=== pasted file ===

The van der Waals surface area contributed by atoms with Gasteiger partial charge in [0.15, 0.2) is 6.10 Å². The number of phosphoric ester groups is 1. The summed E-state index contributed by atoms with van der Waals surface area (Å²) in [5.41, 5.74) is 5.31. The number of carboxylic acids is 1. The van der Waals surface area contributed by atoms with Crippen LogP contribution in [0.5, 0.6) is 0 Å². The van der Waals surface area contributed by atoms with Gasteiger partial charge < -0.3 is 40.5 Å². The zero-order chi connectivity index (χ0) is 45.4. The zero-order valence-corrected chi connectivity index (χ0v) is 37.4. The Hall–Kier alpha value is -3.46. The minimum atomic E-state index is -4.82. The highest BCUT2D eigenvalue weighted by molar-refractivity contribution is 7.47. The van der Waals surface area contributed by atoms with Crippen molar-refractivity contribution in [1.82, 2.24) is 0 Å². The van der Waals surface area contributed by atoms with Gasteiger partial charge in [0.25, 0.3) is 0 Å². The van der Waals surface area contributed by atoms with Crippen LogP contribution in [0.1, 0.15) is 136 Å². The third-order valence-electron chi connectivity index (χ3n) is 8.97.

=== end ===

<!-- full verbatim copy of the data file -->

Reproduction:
The van der Waals surface area contributed by atoms with Gasteiger partial charge in [0.15, 0.2) is 6.10 Å². The number of phosphoric ester groups is 1. The summed E-state index contributed by atoms with van der Waals surface area (Å²) in [5.41, 5.74) is 5.31. The number of carboxylic acids is 1. The van der Waals surface area contributed by atoms with Crippen LogP contribution in [0.5, 0.6) is 0 Å². The van der Waals surface area contributed by atoms with Gasteiger partial charge < -0.3 is 40.5 Å². The zero-order chi connectivity index (χ0) is 45.4. The zero-order valence-corrected chi connectivity index (χ0v) is 37.4. The Hall–Kier alpha value is -3.46. The minimum atomic E-state index is -4.82. The highest BCUT2D eigenvalue weighted by molar-refractivity contribution is 7.47. The van der Waals surface area contributed by atoms with Crippen molar-refractivity contribution in [1.82, 2.24) is 0 Å². The van der Waals surface area contributed by atoms with Gasteiger partial charge in [0.25, 0.3) is 0 Å². The van der Waals surface area contributed by atoms with Crippen LogP contribution in [0.1, 0.15) is 136 Å². The third-order valence-electron chi connectivity index (χ3n) is 8.97.